Crab Creek is an old acquaintance I get along well with, but haven't seen in years.
Chris says he will camp near the bridge over the creek. "Sure - I know where that is," I told him. But I arrive in the dark and suddenly remember there are multiple bridges over the creek - two of which we have camped next to in the past. Each parked vehicle becomes a mystery: Chris's car?
Not convinced of any, I choose to camp next to the farthest bridge - the last checked and the most likely. There are people around, but not where I park and none that I recognize. I do not know the people joining Chris and I am shy to disturb strangers in the quiet, dark night. I go for a walk and in the darkness rely on my ears as much as my eyes - am surprised on the bridge when after walking past I hear a noise. I turn and can make out two darker figures if I don't look directly at them. They say "hello" and we move on.
Fortunately the night is warm, though windy. I don't want to set my tarp tent up in the dark and decide instead to lay out in the back of my truck - tarp pulled tight around my sleeping bag, holding my warmth against the wind. It is a restless way to sleep, every hour or two waking up to a chill, or an aching body part. Re-adjusting myself and my tarp, I check on the stars that show the gaps in the clouds, then I am back asleep. It's a great way to wake in the morning. Too uncomfortable to be lazy, too beautiful to be sad about that.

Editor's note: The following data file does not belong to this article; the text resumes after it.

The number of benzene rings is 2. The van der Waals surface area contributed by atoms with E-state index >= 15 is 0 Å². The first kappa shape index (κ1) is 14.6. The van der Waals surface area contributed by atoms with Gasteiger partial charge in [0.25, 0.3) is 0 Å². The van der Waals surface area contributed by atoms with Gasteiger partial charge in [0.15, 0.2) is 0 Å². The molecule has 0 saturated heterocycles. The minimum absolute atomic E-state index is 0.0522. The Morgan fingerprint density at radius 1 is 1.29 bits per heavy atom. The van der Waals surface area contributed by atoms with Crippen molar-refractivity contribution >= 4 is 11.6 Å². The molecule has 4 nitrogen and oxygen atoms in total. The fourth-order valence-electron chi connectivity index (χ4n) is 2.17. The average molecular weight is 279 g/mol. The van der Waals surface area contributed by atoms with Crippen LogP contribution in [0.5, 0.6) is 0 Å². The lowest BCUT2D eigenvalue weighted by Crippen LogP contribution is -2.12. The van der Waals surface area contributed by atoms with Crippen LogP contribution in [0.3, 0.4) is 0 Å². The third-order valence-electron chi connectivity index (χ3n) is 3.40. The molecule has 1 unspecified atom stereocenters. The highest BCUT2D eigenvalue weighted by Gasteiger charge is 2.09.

I wrap my sleeping bag around me as the horizon brightens and I walk out to get reacquainted. It is a landscape of subtle color. This season's wildflowers are vibrant up close but at a distance and in the early dawn, shades of grey, brown, and pale green predominate. As the sun's gradual appearance adds color to the scene I see Chris across the creek and we join our explorations. Small dunes spotted with sage brush stretch along the creek. We wander through looking for tracks and sign, catching up on the months since we've seen each other as we catch up on what has been happening in the previous hours and days of life along the creek.
After an hour or two, we head back to the bustle of camp as people prepare breakfasts, kids run about, and the last stragglers rise from bed. It is good to be back.